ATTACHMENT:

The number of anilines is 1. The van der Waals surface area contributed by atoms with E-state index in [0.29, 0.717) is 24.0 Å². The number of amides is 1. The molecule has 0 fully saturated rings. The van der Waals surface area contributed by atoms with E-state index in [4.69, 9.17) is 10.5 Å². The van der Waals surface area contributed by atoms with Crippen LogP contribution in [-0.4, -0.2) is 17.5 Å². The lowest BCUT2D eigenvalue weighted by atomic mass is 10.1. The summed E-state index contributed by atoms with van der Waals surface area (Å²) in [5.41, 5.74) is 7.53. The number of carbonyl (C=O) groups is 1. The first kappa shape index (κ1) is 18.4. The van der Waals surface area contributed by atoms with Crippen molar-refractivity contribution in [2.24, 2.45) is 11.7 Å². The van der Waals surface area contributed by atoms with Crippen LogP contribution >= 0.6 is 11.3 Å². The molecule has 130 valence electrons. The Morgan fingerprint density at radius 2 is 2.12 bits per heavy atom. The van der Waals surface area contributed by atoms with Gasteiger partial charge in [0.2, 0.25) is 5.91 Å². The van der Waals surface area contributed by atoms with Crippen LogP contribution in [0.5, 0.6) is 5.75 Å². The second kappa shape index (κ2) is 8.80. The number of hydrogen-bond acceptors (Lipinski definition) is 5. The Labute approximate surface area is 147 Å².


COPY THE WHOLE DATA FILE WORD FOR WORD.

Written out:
The number of anilines is 1. The van der Waals surface area contributed by atoms with E-state index in [0.29, 0.717) is 24.0 Å². The number of amides is 1. The molecule has 0 fully saturated rings. The van der Waals surface area contributed by atoms with E-state index in [4.69, 9.17) is 10.5 Å². The van der Waals surface area contributed by atoms with Crippen LogP contribution in [-0.4, -0.2) is 17.5 Å². The lowest BCUT2D eigenvalue weighted by atomic mass is 10.1. The summed E-state index contributed by atoms with van der Waals surface area (Å²) in [5.41, 5.74) is 7.53. The number of carbonyl (C=O) groups is 1. The first kappa shape index (κ1) is 18.4. The van der Waals surface area contributed by atoms with Crippen molar-refractivity contribution in [2.24, 2.45) is 11.7 Å². The van der Waals surface area contributed by atoms with Crippen LogP contribution >= 0.6 is 11.3 Å². The molecule has 130 valence electrons. The Morgan fingerprint density at radius 2 is 2.12 bits per heavy atom. The van der Waals surface area contributed by atoms with Gasteiger partial charge in [0.2, 0.25) is 5.91 Å². The van der Waals surface area contributed by atoms with Crippen LogP contribution in [0.5, 0.6) is 5.75 Å². The second kappa shape index (κ2) is 8.80. The number of hydrogen-bond acceptors (Lipinski definition) is 5. The Labute approximate surface area is 147 Å².